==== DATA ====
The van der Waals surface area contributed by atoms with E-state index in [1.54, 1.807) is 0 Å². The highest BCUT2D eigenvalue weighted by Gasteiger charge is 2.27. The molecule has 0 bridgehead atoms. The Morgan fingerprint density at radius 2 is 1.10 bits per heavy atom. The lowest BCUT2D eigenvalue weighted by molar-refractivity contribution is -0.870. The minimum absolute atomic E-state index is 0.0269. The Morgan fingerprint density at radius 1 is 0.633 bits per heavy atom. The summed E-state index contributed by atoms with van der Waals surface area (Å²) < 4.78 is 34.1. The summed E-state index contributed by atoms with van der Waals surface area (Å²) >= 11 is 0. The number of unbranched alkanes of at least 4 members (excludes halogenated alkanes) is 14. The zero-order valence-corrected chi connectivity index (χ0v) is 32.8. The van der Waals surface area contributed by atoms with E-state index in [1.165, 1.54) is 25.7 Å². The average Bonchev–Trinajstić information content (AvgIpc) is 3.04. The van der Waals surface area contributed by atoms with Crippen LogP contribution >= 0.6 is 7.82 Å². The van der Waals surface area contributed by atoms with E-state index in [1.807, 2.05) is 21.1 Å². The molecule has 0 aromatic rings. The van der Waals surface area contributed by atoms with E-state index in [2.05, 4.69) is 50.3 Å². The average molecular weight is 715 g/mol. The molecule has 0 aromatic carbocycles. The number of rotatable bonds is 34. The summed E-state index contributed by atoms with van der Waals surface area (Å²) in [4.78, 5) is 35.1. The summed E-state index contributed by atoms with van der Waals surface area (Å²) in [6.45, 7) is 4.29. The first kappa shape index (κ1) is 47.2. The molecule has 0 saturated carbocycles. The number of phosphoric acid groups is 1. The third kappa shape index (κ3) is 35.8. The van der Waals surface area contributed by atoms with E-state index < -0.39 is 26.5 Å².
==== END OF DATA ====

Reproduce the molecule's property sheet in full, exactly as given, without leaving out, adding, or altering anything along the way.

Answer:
The van der Waals surface area contributed by atoms with E-state index in [1.54, 1.807) is 0 Å². The highest BCUT2D eigenvalue weighted by Gasteiger charge is 2.27. The molecule has 0 bridgehead atoms. The Morgan fingerprint density at radius 2 is 1.10 bits per heavy atom. The lowest BCUT2D eigenvalue weighted by molar-refractivity contribution is -0.870. The minimum absolute atomic E-state index is 0.0269. The Morgan fingerprint density at radius 1 is 0.633 bits per heavy atom. The summed E-state index contributed by atoms with van der Waals surface area (Å²) < 4.78 is 34.1. The summed E-state index contributed by atoms with van der Waals surface area (Å²) >= 11 is 0. The number of unbranched alkanes of at least 4 members (excludes halogenated alkanes) is 14. The zero-order valence-corrected chi connectivity index (χ0v) is 32.8. The van der Waals surface area contributed by atoms with E-state index in [1.165, 1.54) is 25.7 Å². The average Bonchev–Trinajstić information content (AvgIpc) is 3.04. The van der Waals surface area contributed by atoms with Crippen LogP contribution >= 0.6 is 7.82 Å². The van der Waals surface area contributed by atoms with E-state index in [1.807, 2.05) is 21.1 Å². The molecule has 0 aromatic rings. The van der Waals surface area contributed by atoms with E-state index in [2.05, 4.69) is 50.3 Å². The average molecular weight is 715 g/mol. The molecule has 0 aromatic carbocycles. The number of rotatable bonds is 34. The summed E-state index contributed by atoms with van der Waals surface area (Å²) in [4.78, 5) is 35.1. The summed E-state index contributed by atoms with van der Waals surface area (Å²) in [6.45, 7) is 4.29. The first kappa shape index (κ1) is 47.2. The molecule has 0 saturated carbocycles. The number of phosphoric acid groups is 1. The third kappa shape index (κ3) is 35.8. The van der Waals surface area contributed by atoms with E-state index < -0.39 is 26.5 Å².